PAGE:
When children tour the Denver Sleigh Works shop, their most pressing question is which sleigh looks most like the one Santa Claus flies.
“I ask them which one they think it is, but I don’t tell them that none of my sleighs really fly,” replies owner Bill Engel as he strides through his Denver, Mo., shop like a teacher in a classroom.
Engel is a retired teacher, but his subject is no longer accounting courses he taught for nearly 30 years at Longview Community College in Lee’s Summit, Mo. Instead he has become a history teacher of sorts, passing on knowledge and an appreciation for an element of the past through his passion for antique horse-drawn sleighs.
“I’ve always been interested in tradition, and I like woodworking, so when I saw one for sale, I thought it needed my help,” Engel says.
That was a little more than three years ago. Today, Engel owns more than 50 antique sleighs. His collection includes work sleighs, bob sleighs, and cutters, which were built for speed and popularized in Currier and Ives winter scenes.
In his workshop, a former grocery store and restaurant on the square in this northwest Missouri town of 40 people, Engel stores, restores, and teaches about horse-drawn sleighs, which fell out of common usage in the early 1900s with the advent of the automobile and urbanization.
Engel’s favorite acquisition came from a barn just a few miles down the road in Worth County. It’s a sleigh once owned by the county doctor—one that carried him on house calls throughout the area to deliver babies, set broken bones, and dispense the medicines and comforts of a century past.
“I like to look at each of my sleighs and imagine the people that rode in them and the kind of life they led,” he says. “You can tell a lot about a family by its sleigh; whether they were rich or poor, whether they lived in town or on a farm, and if this vehicle was for work or pleasure.”
Engel calls his passion just a hobby, but his mother, Mary, 95, calls him crazy, and a local television station called him the “Savior of Sleighs.” Linda, his wife of 36 years, wonders how many sleighs will be enough, but openly shares his enthusiasm about preserving the past.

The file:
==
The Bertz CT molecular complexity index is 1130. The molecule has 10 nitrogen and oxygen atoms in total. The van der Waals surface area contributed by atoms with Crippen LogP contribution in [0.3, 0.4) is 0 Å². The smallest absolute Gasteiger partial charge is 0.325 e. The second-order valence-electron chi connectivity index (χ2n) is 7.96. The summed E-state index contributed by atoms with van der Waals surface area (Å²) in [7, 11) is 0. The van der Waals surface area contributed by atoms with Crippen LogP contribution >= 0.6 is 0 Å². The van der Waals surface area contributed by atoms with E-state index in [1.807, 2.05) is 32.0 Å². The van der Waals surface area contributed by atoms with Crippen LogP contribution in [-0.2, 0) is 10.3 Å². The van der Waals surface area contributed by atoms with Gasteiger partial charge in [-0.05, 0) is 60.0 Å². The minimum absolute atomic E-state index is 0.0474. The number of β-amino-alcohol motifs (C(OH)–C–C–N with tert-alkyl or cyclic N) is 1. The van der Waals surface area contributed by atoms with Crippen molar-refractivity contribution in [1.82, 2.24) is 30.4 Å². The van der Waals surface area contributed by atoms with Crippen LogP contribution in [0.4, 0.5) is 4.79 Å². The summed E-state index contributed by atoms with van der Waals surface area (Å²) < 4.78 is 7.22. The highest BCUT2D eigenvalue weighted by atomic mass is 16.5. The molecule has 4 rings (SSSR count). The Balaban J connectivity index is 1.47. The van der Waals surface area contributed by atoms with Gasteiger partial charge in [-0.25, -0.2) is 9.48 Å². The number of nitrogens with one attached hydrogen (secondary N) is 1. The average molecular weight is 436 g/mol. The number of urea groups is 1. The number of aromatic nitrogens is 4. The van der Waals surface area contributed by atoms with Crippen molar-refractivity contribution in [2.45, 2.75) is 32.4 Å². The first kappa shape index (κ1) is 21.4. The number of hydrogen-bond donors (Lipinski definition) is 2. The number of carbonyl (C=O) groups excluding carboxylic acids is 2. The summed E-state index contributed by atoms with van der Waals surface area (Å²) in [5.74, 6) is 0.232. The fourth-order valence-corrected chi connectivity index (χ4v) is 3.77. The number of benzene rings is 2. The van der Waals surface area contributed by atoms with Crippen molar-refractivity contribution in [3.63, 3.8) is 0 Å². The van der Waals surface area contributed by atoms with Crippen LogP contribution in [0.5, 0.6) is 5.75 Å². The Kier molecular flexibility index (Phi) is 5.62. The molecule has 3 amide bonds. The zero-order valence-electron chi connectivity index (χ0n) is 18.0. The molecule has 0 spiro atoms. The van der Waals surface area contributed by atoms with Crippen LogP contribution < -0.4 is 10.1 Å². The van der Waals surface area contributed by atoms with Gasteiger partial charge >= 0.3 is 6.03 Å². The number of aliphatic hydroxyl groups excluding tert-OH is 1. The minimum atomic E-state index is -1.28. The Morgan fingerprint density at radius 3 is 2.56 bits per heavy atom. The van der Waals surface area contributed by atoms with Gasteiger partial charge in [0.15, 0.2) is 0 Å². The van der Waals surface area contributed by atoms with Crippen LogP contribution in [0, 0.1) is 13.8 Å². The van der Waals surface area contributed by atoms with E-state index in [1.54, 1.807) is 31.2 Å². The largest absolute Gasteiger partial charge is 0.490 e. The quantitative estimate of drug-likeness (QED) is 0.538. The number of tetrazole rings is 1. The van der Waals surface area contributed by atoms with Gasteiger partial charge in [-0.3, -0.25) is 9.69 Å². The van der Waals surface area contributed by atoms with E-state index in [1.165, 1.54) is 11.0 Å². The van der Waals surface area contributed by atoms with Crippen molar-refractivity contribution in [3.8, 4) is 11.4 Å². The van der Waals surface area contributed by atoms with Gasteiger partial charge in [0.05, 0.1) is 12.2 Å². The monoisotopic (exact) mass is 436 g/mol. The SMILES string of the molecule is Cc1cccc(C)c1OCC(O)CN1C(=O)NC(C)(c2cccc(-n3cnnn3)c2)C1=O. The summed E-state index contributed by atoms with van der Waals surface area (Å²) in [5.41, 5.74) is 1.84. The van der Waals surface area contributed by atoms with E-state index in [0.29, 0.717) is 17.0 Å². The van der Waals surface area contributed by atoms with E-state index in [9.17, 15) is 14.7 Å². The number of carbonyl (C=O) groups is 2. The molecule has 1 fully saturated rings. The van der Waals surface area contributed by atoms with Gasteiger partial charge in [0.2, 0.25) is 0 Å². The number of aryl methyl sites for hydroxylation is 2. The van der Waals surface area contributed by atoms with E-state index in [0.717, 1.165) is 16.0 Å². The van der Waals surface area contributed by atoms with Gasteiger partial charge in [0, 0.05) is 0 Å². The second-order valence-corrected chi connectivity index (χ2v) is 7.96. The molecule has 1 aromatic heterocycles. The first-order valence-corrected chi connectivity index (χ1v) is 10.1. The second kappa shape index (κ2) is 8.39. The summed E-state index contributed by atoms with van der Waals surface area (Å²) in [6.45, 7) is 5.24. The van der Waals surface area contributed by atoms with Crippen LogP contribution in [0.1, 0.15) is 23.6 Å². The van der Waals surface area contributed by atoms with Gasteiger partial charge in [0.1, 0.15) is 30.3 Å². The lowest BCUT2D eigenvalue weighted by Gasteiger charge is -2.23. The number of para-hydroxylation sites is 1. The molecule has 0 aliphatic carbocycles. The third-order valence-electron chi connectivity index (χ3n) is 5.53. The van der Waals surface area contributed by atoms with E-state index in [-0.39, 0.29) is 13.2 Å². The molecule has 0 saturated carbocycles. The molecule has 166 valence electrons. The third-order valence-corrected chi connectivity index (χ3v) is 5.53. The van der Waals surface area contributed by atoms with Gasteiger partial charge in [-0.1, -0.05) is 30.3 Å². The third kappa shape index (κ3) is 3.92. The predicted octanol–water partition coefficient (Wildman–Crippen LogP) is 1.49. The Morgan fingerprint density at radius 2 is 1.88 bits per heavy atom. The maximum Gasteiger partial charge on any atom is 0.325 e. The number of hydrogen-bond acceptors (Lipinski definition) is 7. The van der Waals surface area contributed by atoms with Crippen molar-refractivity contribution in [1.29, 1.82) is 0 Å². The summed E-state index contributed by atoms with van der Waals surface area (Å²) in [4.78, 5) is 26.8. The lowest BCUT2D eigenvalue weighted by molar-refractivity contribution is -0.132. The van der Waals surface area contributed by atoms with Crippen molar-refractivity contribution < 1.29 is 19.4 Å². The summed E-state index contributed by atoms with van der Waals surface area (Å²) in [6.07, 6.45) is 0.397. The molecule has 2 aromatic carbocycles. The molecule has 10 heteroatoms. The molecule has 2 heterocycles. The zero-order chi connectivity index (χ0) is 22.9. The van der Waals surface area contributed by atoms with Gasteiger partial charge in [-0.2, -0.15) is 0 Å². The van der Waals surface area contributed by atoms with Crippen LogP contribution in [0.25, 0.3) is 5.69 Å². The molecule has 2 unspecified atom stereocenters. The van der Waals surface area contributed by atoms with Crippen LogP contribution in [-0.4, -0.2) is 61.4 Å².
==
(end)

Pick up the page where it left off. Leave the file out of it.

“Tradition is something that is very important,” Linda says. “Kids need to know how things used to be.” Linda and Bill have three children and five grandchildren and 3,000 acres of farmland perfect for teaching vanishing traditions of a rural life to children.
“My daughters keep waiting for it to snow so they can ride in the sleigh,” says Ofelia Garcia, who took her two daughters, ages 9 and 5, to see Engel’s collection. “They had only seen sleighs in pictures, and I was so pleased for them to be able to see these in real life.”
But elderly visitors to Denver Sleigh Works remember their own experiences of dashing through the snow in sleighs identical to the cutters, swell bodies, and work sleds that fill Engel’s shop.
“I remember riding over the fence tops on our way to a charivari in my father’s homemade sleigh,” says Agnes Langford, 80, of Albany, Mo. “My grandkids don’t believe me, but if they could see these sleighs, they might understand.”
By sharing his knowledge and collection, Engel is contributing to the preservation of rural life. “Bill’s business is in the right place,” says Rhonda Richards, Worth County economic developer. “His attitude and enthusiasm are as priceless as his wonderful sleighs.”